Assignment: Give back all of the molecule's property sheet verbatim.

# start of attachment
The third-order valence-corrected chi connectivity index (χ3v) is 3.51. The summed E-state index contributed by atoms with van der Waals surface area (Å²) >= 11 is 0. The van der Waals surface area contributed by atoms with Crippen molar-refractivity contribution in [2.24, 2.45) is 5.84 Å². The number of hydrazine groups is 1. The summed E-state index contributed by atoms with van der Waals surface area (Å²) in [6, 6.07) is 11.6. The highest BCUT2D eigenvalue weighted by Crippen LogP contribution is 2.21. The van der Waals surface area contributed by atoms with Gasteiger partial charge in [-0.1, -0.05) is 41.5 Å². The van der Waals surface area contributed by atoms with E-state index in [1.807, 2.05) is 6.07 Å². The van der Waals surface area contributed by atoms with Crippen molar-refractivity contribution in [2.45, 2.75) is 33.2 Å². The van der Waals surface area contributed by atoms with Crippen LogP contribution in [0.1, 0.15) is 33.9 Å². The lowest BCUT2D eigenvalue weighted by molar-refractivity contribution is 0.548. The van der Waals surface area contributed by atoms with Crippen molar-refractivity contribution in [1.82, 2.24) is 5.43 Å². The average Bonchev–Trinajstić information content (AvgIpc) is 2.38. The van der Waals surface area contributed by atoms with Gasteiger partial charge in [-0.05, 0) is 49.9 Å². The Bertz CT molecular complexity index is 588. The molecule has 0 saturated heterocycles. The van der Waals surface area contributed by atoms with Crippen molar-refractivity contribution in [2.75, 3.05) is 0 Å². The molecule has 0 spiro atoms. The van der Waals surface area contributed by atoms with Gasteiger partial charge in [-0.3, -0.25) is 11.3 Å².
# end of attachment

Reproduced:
The third-order valence-corrected chi connectivity index (χ3v) is 3.51. The summed E-state index contributed by atoms with van der Waals surface area (Å²) >= 11 is 0. The van der Waals surface area contributed by atoms with Crippen molar-refractivity contribution in [2.24, 2.45) is 5.84 Å². The number of hydrazine groups is 1. The summed E-state index contributed by atoms with van der Waals surface area (Å²) in [6, 6.07) is 11.6. The highest BCUT2D eigenvalue weighted by Crippen LogP contribution is 2.21. The van der Waals surface area contributed by atoms with Gasteiger partial charge in [-0.1, -0.05) is 41.5 Å². The van der Waals surface area contributed by atoms with E-state index in [1.807, 2.05) is 6.07 Å². The van der Waals surface area contributed by atoms with Crippen molar-refractivity contribution in [2.45, 2.75) is 33.2 Å². The van der Waals surface area contributed by atoms with Crippen LogP contribution in [0.1, 0.15) is 33.9 Å². The lowest BCUT2D eigenvalue weighted by molar-refractivity contribution is 0.548. The van der Waals surface area contributed by atoms with Crippen molar-refractivity contribution in [1.82, 2.24) is 5.43 Å². The average Bonchev–Trinajstić information content (AvgIpc) is 2.38. The van der Waals surface area contributed by atoms with Gasteiger partial charge in [-0.05, 0) is 49.9 Å². The Bertz CT molecular complexity index is 588. The molecule has 0 saturated heterocycles. The van der Waals surface area contributed by atoms with Crippen molar-refractivity contribution in [2.75, 3.05) is 0 Å². The molecule has 0 spiro atoms. The van der Waals surface area contributed by atoms with Gasteiger partial charge in [-0.3, -0.25) is 11.3 Å².